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Forefoot Pain: Put Your Best Foot Forward

They are a long way away and usually hidden in shoes, but a painful foot will quickly get your attention and stop you doing the things you love. Pain in the ball of the foot is very common in dancers, runners, triathletes, cyclists and people working on their feet all day.  Women are more likely to experience forefoot problems than men. Here’s a few examples of problems we look for:

The joints at the base of the toes deal with loads equal to 8 times your bodyweight with every step you take.  Once something goes wrong that load can cause serious pain, and often hang around for a long time.  There are over 20 conditions that can affect the forefoot joints, and specific problems for different toes, and different stages of life.

The Big Toe:

Sesamoiditis: causes pain underneath the ball of the foot. The sesamoids are a pair of small pebble like bones that sit under the foot. Overuse or trauma can fracture one of these bones and makes pushing off your toes very painful

A more common cause of pain at the base of the big toe is Osteo-Arthritis, leading to stiffness, pain and the development of bunion deformities

The 2nd toe:

can be impacted by stress fractures (runners), Freiberg’s disease (teenagers) or plantar plate tears (cartilage and ligament damage).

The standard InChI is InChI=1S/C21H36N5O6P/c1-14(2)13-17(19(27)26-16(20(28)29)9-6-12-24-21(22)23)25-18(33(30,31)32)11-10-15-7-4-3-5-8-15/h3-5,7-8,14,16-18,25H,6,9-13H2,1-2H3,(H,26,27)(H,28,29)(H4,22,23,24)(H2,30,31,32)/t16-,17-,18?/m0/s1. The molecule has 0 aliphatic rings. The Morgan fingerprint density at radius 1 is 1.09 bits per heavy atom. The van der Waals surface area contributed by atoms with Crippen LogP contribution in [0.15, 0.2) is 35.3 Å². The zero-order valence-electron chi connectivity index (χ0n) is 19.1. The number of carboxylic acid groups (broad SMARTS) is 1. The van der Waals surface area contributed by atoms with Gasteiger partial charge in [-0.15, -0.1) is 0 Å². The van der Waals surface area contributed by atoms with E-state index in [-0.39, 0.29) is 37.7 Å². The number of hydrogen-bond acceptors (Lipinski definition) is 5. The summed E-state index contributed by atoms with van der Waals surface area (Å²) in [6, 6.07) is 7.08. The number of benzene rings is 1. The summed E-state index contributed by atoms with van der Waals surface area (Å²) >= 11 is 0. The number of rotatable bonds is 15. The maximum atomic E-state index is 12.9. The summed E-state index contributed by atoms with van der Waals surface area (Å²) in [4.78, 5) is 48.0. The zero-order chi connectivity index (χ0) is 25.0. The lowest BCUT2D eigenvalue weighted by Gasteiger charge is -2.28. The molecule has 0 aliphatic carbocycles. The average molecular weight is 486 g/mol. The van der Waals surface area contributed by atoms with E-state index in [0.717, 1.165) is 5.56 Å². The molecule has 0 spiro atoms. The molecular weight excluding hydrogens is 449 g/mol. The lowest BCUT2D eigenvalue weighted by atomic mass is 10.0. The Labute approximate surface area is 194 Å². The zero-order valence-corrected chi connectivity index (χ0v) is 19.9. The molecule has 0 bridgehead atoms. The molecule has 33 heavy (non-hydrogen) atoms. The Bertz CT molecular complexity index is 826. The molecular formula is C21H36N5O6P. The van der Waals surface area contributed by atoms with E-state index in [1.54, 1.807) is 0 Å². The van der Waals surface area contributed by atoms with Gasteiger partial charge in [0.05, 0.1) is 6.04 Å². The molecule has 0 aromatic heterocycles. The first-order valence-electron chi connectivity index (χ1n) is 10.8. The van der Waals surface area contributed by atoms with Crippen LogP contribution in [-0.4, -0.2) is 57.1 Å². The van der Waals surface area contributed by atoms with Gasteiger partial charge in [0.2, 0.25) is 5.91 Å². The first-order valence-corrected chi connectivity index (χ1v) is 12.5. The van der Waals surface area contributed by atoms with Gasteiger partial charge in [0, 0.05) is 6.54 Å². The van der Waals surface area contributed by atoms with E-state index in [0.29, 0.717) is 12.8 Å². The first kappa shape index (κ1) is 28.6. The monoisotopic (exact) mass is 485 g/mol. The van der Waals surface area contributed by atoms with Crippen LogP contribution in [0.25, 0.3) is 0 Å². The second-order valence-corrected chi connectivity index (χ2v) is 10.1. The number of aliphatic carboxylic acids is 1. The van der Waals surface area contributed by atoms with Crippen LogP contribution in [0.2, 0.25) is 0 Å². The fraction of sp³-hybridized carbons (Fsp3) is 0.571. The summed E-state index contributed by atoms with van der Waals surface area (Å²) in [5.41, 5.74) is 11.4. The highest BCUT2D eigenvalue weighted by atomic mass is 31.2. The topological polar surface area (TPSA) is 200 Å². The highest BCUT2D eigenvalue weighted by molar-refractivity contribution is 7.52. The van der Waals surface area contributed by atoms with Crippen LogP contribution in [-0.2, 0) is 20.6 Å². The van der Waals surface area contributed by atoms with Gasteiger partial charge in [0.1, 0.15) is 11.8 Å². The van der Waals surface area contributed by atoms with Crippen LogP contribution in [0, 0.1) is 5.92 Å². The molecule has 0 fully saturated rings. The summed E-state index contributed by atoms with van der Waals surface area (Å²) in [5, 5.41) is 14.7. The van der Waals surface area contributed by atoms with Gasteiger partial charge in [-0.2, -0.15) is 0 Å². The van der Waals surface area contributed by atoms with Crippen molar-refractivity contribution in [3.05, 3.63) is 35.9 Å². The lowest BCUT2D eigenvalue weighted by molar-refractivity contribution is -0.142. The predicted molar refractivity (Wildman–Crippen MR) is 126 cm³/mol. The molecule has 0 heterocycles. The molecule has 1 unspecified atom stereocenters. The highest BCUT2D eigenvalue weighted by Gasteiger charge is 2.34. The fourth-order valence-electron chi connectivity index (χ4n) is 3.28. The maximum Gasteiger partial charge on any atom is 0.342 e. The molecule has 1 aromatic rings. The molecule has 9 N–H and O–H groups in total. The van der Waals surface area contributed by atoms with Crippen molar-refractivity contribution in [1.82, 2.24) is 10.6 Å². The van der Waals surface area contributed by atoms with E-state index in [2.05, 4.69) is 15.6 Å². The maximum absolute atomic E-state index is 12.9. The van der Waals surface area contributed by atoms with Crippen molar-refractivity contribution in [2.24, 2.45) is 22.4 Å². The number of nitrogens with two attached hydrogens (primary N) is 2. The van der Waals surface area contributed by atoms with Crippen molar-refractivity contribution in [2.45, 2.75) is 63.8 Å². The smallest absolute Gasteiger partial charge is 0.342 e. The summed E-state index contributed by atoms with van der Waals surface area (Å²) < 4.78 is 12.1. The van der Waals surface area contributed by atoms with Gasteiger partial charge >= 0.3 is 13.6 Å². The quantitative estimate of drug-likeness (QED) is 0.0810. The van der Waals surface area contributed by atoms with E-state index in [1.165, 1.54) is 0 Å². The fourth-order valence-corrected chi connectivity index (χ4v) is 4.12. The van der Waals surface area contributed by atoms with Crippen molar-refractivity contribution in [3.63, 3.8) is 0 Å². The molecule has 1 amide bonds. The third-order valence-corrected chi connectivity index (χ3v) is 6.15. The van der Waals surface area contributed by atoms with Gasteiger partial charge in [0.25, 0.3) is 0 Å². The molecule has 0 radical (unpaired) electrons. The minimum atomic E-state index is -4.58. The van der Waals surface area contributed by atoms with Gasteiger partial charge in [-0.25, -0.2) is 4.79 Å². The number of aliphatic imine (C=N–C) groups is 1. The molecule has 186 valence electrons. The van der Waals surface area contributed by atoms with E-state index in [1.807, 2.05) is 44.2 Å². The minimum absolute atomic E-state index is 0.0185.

Toes 3-4:

Morton’s neuroma happens in the space between the 3rd and 4th toe bones.  It’s common in female runners and cyclists. Scar tissue forms around a nerve leading to burning pain and numbness in the ball of the foot.

It’s important to be assessed properly, but for all forefoot problems there are some Foot First Aid principles that may help

  • Avoid walking in bare feet, especially on hard floors
  • Try a stiff-soled shoe which limits bending at the ball of the foot (trail runners instead of road running shoes for example)
  • Avoid high heels and shoes with a narrow toe box
  • Adjust your cycling shoes by moving the cleats to reduce pressure on the forefoot
  • Look at the way you sit at work, many of us pull our feet back under the chair with our toes bent right back

If you’ve been putting up with sore feet, don’t ignore them.  We can help to cut through all that complexity, find out what’s causing your pain and come up with a specific plan to get you back on your feet and keep you there.

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